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The Greatest Love

November 29th, 2013

Greater love has no one than this, that he lay down his life for his friends.

John 15:13

Here is the supreme test of love – the willingness to sacrifice oneself for another.

This is Christ toward us – no question but that He was referring to Himself in this passage, as He was already on His way to the cross. the cross did not come upon Him without His awareness, rather throughout His ministry, and we assume from His earliest conscious days on earth, He was aware of its looming reality. Despite its horrible reality, however, there was joy in the cross for Him, as we read in Hebrews, “”Who for the joy set before him endured the cross, scorning its shame” (Heb. 12:2). This joy that was before Christ was our salvation and redemption. His sacrifice was not a mindless, pointless death – there is no joy in one’s mistreatment as an aesthetic, no joy in the death of a young man as an exercise by itself – rather through His death He achieved our justification, as He became sin for us and died in our place. As a stand alone experience, Christ despised the cross, as any one should despise his mistreatment at the hands of others. But as a contribution to our salvation, Christ willingly and lovingly laid down His life for us.

That He placed this teaching in the midst of His teaching about the Vine and the branches – that the life of Him, the Vine, flows through us His followers, the branches – teaches us what our lives will consist of. He is also teaching us about ourselves in Him in these words. We are prone to be selfish, and if not selfish, at least self-centered. We close our eyes to the misfortunes of others, but are quick to moan and groan about any injustice that comes our way. We rarely weep for another, but pour buckets of tears for ourselves. But Christ teaches us that if He is flowing in us, then this must change within our hearts and in our actions. The life of Christ flowing in us through His Spirit will lead us toward this same level of sacrifice for others – the willingness to lay down our lives for them.

We will probably not be called on to be physically crucified for another, though some have been through history, and even till today some are martyred for their faith, and not just for their faith, but also for what they have chosen to love by the Spirit. It is not merely faith in Christ and in the resurrection that takes martyrs to their death – it is also love for the things and the people whom Christ loves.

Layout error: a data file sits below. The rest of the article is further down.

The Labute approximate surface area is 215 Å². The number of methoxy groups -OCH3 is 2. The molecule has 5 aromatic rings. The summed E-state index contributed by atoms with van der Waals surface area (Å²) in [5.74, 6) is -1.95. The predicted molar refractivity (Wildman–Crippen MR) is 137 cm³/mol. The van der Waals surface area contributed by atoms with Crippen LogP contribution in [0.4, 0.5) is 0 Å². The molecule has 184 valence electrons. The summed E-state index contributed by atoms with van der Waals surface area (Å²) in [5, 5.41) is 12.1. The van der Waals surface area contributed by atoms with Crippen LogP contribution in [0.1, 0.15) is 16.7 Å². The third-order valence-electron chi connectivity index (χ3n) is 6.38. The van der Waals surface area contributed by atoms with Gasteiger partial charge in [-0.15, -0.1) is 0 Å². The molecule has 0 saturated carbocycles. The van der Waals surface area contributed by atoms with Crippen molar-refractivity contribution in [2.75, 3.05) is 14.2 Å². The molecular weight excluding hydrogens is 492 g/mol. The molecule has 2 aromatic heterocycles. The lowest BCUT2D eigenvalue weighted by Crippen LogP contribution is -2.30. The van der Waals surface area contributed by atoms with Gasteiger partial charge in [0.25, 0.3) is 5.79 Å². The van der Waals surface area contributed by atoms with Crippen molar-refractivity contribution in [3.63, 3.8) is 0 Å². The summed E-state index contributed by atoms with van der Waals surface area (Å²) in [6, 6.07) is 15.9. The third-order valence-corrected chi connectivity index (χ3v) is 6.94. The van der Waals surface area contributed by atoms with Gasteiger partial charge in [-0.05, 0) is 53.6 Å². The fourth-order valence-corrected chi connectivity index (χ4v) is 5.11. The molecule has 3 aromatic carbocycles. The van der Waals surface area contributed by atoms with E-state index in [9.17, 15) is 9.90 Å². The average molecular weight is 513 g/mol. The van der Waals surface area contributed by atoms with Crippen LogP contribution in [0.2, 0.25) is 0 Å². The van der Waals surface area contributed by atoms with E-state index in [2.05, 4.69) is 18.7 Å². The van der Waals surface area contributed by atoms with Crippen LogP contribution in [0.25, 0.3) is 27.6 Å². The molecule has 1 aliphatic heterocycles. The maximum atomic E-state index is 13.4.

Yet we are each called to “die daily” and to live in the resurrected love of Christ for this world. It is the willingness to put aside our personal “rights” or personal agendas for the good of another that marks the Christian as alive in Christ. The remarkable thing of this attitude and act is the fulfillment and joy it brings to our hearts – just as with Christ. There is joy set before us, and perhaps we do not appreciate the form that love is acted out in – injustice, sacrifice, and mistreatment are not pleasant and we should, as Christ did, despise the shame that is ever put upon us – but love does not dwell on the negative matters, rather it sets before it the object of its love.

Who are you loving for the sake of Christ? Where has His life flowing in you taken you to make sacrifices for others? Are you quick to complain? Oh, especially with those regularly around us, love will also lead us to help them treat us justly – if we love others we will also want that they also measure up to love’s standard, but the spirit of our actions, if they are inspired by Christ our Vine, is patient, kind, considerate.

John 14-17 ,

Enlightened by Gratitude

November 28th, 2013

What does it profit a man if he gains the whole world yet forfeits his own soul? Or what can a man give in exchange for his soul?

Matthew 16:26